Exploring how novel Oroonoko compares to other representations of race, slavery, and colonialism in the seventeenth and eighteenth centuries.
Aphra Behn published Oroonoko in 1688, a time when the Atlantic slave trade and African slavery in the Americas were becoming consolidated as a transnational, economic system. The novel draws on popular forms of literature such as the aristocratic romance, the travel narrative, and social criticism. It suggests some of the ways that English people were beginning to think about racial and cultural difference and about their own role in colonization and the slave trade. The documents that follow develop the context for Behn’s narrative and, more broadly, demonstrate how European writing on race, slavery, and colonialism evolved over the seventeenth and eighteenth centuries.
Description of Colonial Surinam
Oroonoko on the Stage
Thomas Southerne adapted Behn’s narrative for the stage. The English playwright and poet, William Congreve, contributed this epilogue to Southerne’s play.
The Slave Trade in West Africa
William Snelgrave was the captain of an English slave ship. In this book, he provides a first-hand account of two West African kingdoms, offers his observations on the slave trade, and relates his experience of being taken captive by pirates. Snelgrave devotes the first part of the book primarily to the practices of human sacrifice and cannibalism, as he allegedly observed them, in the kingdom of Dahomey. In the following excerpt from the second part, Snelgrave explains—and defends—the slave trade.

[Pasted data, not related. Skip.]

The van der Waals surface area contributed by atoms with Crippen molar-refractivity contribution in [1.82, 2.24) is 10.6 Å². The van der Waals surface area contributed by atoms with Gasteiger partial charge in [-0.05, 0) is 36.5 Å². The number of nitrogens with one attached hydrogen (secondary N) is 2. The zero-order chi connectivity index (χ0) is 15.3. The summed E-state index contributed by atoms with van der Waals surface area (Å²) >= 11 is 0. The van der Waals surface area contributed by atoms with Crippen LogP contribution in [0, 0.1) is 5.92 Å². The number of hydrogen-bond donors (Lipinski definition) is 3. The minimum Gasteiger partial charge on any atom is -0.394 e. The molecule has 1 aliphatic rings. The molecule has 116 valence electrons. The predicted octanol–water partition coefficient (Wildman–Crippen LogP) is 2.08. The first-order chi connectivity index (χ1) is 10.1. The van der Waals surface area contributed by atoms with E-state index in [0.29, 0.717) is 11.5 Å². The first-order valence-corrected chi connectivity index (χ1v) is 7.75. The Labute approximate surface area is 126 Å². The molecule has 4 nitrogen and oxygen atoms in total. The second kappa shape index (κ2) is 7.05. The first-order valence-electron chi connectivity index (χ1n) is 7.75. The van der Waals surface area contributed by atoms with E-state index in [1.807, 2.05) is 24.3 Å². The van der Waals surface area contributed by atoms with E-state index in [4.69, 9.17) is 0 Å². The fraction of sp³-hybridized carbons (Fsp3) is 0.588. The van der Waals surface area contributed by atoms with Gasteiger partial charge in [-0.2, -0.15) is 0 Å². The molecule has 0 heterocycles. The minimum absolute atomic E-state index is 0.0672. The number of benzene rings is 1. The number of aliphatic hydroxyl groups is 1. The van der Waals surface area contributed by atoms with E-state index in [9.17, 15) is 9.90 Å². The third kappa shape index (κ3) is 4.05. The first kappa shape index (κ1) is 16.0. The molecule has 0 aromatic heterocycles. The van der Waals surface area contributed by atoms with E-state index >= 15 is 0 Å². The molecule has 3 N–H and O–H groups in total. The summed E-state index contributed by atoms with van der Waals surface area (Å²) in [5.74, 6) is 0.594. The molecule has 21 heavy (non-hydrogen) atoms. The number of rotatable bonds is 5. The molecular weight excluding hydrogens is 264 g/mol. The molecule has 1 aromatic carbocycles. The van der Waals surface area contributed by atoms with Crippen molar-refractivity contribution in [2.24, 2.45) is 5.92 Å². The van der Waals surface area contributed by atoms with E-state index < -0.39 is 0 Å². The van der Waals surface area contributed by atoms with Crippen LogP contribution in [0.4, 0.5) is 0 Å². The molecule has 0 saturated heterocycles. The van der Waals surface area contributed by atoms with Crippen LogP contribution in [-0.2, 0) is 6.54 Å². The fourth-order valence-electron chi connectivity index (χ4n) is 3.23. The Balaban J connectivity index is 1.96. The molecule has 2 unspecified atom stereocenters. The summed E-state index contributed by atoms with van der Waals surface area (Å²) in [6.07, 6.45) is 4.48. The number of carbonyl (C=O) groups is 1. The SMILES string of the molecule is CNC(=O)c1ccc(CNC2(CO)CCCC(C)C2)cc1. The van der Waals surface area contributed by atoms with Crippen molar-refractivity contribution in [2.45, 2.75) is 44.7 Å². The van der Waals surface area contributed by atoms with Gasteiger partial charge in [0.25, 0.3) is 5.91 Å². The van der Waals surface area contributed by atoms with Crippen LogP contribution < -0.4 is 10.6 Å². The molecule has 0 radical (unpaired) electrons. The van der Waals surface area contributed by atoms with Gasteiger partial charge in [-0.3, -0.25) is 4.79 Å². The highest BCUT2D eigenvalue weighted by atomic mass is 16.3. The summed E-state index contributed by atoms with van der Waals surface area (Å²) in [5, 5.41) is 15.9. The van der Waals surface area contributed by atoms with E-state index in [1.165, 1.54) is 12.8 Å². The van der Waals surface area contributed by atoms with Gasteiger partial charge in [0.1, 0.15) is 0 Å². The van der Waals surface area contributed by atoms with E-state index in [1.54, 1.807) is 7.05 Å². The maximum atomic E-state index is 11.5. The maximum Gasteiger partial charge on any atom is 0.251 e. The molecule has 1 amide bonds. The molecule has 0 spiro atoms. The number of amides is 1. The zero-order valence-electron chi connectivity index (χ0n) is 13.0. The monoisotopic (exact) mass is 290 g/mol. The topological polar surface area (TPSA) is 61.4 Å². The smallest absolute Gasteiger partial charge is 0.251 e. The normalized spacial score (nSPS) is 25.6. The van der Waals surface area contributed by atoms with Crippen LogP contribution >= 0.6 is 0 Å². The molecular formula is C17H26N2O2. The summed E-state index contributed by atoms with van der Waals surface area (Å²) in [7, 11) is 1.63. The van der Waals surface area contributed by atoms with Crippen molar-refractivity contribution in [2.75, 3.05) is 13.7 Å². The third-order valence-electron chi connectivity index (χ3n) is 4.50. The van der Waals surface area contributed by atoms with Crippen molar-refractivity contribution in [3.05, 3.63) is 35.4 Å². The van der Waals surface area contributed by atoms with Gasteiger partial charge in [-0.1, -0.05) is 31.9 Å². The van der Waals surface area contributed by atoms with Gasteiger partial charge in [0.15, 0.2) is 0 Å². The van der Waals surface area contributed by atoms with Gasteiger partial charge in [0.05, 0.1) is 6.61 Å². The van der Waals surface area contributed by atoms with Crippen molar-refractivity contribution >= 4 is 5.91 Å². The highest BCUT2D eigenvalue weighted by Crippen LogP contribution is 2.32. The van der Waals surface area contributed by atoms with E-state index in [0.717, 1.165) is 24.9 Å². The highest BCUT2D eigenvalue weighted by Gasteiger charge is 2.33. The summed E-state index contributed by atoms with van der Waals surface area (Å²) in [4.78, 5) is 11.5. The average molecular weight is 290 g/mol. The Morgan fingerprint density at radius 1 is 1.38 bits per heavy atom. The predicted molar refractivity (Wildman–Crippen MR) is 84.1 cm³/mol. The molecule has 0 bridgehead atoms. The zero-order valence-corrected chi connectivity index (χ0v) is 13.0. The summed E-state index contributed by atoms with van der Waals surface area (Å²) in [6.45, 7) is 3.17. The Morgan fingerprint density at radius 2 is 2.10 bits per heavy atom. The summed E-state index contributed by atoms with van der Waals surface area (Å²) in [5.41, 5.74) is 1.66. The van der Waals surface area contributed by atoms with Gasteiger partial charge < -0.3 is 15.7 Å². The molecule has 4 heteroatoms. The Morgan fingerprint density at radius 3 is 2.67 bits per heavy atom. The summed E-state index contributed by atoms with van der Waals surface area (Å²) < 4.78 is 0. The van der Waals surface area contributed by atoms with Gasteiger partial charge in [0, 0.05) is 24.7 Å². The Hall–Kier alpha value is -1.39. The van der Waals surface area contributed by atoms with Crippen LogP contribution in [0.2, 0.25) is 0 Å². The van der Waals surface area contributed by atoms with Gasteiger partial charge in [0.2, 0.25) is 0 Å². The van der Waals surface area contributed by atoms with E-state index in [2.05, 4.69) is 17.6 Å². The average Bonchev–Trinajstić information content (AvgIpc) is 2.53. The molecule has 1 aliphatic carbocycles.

Oroonoko and Imoinda
This French translation of Behn’s novel includes a series of plates representing Oroonoko, Imoinda, and other characters. In Behn’s original narrative, Imoinda is African but, in Southerne’s play and de la Place’s plates, she appears white and European. In the climactic scene portrayed here, Oroonoko has concluded that escape from slavery is impossible and has resolved to kill Imoinda, then his enemies, and then himself.
Opposition to the Slave Trade
Olaudah Equiano, also known as Gustavus Vassa, was the slave of an English captain of a merchant ship in the West Indies. Equiano purchased his freedom from his master in 1766. He went on to become an English citizen and an important advocate for the abolition of the slave trade. In 1789 he published his life narrative, which describes his childhood in West Africa and his enslavement, first, by Africans and, then, by English slave traders who transported him to the West Indies. In the passage excerpted here, Equiano describes a slave auction and addresses his readers on the cruelty of the slave trade.
Images of Colonial Surinam
John Gabriel Stedman published this narrative based on his experiences in the British navy, which aided the Dutch in suppressing a slave revolt in Surinam in the 1770s. Stedman’s lengthy, wide-ranging narrative includes a large number of plates portraying people (primarily African slaves) as well as indigenous plants and animals.
- Aphra Behn. Oroonoko: A Norton Critical Edition. Ed. Joanna Lipking. 1997
- Biyi Bandele. Aphra Behn’s Oroonoko: In a New Adaptation, 1999.